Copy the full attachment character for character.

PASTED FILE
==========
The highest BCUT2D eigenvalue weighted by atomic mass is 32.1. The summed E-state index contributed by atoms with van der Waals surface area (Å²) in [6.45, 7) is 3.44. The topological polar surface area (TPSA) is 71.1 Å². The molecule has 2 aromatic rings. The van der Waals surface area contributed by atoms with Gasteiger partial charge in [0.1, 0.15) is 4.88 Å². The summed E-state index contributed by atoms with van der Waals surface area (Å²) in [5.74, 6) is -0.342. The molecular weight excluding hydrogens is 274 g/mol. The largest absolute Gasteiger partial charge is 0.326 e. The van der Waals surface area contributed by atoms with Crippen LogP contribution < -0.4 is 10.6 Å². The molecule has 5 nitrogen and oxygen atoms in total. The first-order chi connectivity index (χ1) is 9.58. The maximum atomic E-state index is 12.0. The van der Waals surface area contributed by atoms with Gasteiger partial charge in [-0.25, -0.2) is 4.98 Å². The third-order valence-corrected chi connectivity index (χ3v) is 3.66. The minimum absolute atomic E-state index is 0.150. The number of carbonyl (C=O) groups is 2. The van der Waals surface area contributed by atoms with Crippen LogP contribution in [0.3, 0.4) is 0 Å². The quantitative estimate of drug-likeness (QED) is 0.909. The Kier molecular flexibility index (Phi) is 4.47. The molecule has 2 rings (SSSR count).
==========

The highest BCUT2D eigenvalue weighted by atomic mass is 32.1. The summed E-state index contributed by atoms with van der Waals surface area (Å²) in [6.45, 7) is 3.44. The topological polar surface area (TPSA) is 71.1 Å². The molecule has 2 aromatic rings. The van der Waals surface area contributed by atoms with Gasteiger partial charge in [0.1, 0.15) is 4.88 Å². The summed E-state index contributed by atoms with van der Waals surface area (Å²) in [5.74, 6) is -0.342. The molecular weight excluding hydrogens is 274 g/mol. The largest absolute Gasteiger partial charge is 0.326 e. The van der Waals surface area contributed by atoms with Crippen LogP contribution < -0.4 is 10.6 Å². The molecule has 5 nitrogen and oxygen atoms in total. The first-order chi connectivity index (χ1) is 9.58. The maximum atomic E-state index is 12.0. The van der Waals surface area contributed by atoms with Gasteiger partial charge in [-0.25, -0.2) is 4.98 Å². The third-order valence-corrected chi connectivity index (χ3v) is 3.66. The minimum absolute atomic E-state index is 0.150. The number of carbonyl (C=O) groups is 2. The van der Waals surface area contributed by atoms with Crippen LogP contribution in [0.3, 0.4) is 0 Å². The quantitative estimate of drug-likeness (QED) is 0.909. The Kier molecular flexibility index (Phi) is 4.47. The molecule has 2 rings (SSSR count).